3. High School Student Outreach: One of our community liaisons, a former librarian, and I connected with the principal of John F. Kennedy High School, and organized an after school event in the library to discuss local history. Six students participated in several activities, one included creating an account for the Virtual Community Genealogy website, and entering biographical content found in primary source material borrowed from community members.

Photo of Chaitra with the JFK High School students during the after school local history program in Mound Bayou, Mississippi (2015), taken by Ms. Edna Smith

And in conclusion..

After we finished all of these exciting outreach initiatives we took a serious victory lap! I cited these examples in presentations, conversations, interviews, and short videos for our fundraising campaigns and felt pretty good about the ability of an institution to participate in altruistic and meaningful collaboration with a marginalized community. Our team was feeling so good about it that we crafted a successful grant application to the Mellon Foundation to elaborate on this model of developing community partnerships. HBTSA, along with three other pilot communities are the site of development for a wide variety of tools and strategies to nurture the relationship between the community and the archive.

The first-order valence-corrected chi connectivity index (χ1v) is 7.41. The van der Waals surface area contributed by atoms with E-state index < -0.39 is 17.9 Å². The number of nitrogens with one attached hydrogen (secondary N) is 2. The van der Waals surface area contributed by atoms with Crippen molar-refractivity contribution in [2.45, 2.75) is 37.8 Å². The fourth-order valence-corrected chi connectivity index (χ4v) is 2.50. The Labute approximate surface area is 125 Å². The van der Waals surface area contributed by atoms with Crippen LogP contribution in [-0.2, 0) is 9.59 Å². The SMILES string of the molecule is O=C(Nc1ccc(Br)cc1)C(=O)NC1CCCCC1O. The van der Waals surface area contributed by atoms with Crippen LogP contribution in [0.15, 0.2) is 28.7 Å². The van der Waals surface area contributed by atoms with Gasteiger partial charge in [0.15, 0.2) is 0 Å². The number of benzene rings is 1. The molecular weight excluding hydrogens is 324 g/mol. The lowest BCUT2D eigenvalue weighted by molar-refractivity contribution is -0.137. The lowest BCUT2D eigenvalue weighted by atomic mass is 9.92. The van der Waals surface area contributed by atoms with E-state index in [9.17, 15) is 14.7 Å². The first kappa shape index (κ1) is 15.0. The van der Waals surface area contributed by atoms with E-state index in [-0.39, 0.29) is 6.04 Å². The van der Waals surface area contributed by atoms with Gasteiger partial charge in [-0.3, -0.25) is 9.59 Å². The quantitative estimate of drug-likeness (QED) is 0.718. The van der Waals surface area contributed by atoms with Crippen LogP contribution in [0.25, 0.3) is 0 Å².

From this short synopsis, it is clear that sustainability, replicability, costs, personnel, scale, parity across communities, institutional priorities, and many other considerations are necessary to develop a toolkit that has the potential to work with other communities and institutions around the world. So, we are currently using Mellon funding to hire a team of archivists, documentarians, and communication specialists that will unpack what we’ve done thus far, develop techniques to do it better, and determine if our work is having the positive impact that we have been shooting for since the beginning – informed communities who feel empowered to challenge the status quo.